An article about Instrument Rating Practical Test
talks about the transition between boiler gauges
and glass panels. The partial instrument panel testing was in part due
to component failure from a faulty vacuum gauges or and electrical problem.
But today's glass panels are solid state. How to practice for partial instrument
failure and what exactly happens can be dilemma. The manual for a DG, or
artificial horizon is usually a little booklet describing the appearance
of the instrument and the features of maybe a single knob for adjustment.
Ok, the DG, press the knob in and turn to the current magnetic heading
and pull the knob out. What about the glass panel? The booklet for that
instrument is probably half to three quarters of an inch thick where you
can easily spend many hours reading and studying the various settings and
adjustments, not to mention the trouble shooting section of potential display
errors. And if you do get a display error, how serious is it? How about
"EFIS NOT DETECTED" message. I got that one time but the FBO said it was
the message came from the EMS that was referring to the ethernet connection
to the EFIS. Because the EFIS was ok, and the EMS was ok, the message turned
out to be just a notification of the option to split the screen on the
EFIS to include the EMS was disabled. I wouldn't want to get a message
on the display that looked like this one at 5 miles away from the runway
Airport Gets Council Approval 2-17-15:
"The Biddeford City Council voted Tuesday to move forward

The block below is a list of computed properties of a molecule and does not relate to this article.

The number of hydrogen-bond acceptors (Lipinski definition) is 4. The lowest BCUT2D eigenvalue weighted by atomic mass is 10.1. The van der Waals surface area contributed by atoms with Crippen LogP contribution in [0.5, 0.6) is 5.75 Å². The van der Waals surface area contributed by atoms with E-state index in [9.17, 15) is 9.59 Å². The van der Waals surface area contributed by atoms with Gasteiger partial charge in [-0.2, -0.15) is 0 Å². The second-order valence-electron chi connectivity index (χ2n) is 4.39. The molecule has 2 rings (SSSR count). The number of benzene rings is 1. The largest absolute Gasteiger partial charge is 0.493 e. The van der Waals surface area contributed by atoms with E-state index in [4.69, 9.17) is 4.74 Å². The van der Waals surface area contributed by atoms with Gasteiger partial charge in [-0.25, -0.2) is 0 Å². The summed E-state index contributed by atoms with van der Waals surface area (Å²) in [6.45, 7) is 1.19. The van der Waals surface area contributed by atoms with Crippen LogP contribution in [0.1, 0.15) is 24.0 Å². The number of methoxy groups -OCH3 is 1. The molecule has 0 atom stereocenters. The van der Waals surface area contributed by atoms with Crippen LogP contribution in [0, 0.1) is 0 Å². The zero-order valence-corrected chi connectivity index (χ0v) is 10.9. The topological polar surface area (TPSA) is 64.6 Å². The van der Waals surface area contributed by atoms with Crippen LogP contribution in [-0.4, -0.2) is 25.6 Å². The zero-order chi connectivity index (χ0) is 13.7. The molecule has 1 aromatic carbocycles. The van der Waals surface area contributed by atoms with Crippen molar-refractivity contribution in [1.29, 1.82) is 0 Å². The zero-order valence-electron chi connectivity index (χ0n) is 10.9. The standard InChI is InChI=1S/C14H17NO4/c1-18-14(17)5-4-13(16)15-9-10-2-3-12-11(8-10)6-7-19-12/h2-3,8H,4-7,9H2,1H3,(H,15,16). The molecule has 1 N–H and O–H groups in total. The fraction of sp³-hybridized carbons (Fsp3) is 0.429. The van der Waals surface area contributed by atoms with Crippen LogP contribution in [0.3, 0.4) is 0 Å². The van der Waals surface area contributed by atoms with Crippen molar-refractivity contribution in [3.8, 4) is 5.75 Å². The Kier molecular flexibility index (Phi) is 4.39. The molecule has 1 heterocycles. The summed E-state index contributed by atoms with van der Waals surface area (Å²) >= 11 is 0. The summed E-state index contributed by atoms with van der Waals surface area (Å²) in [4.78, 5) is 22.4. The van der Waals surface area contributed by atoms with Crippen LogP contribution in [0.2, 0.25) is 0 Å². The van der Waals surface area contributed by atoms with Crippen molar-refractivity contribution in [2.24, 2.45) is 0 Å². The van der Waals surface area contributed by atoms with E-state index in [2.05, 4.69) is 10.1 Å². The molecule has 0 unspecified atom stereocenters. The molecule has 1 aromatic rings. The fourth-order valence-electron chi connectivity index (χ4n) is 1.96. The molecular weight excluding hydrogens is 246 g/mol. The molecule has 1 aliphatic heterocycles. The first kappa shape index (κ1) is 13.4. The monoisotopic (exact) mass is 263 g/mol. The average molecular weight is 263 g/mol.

with safety improvements at the municipal airport, ending a six-year stalemate
over the fate of the city-owned property." According to the Portland
Press Herald the city council is making progress with complying with
an FAA directive to cut some trees that have become a potential hazard
for landing aircraft. Landing at Biddeford is a unique experience with
the runway 6 and 24. Landing at night is also a must. The runway lights
pop out of the blackness where the airport is in a wooded area. Keeping
everything lined up with the runway on final approach is a good idea because
of the trees they talked about. Climbing out from runway 24 at night you're
headed toward a wooded area and it's probably a good idea to keep your
eyes on the gauges for a few minutes until you get a little altitude.
here to see an article on Biddeford in 2013.
For Piper and Cessna single engine pilots the term RVSM Airspace might sound
Flying magazine recently had an article about the new Cirrus jet and its
cruising altitudes are limited to FL280 because it is not certified for
RVSM (Reduced Vertical Separation Minimum).
RVSM goes from FL290 to FL410 and was implemented in 2005 to allow aircraft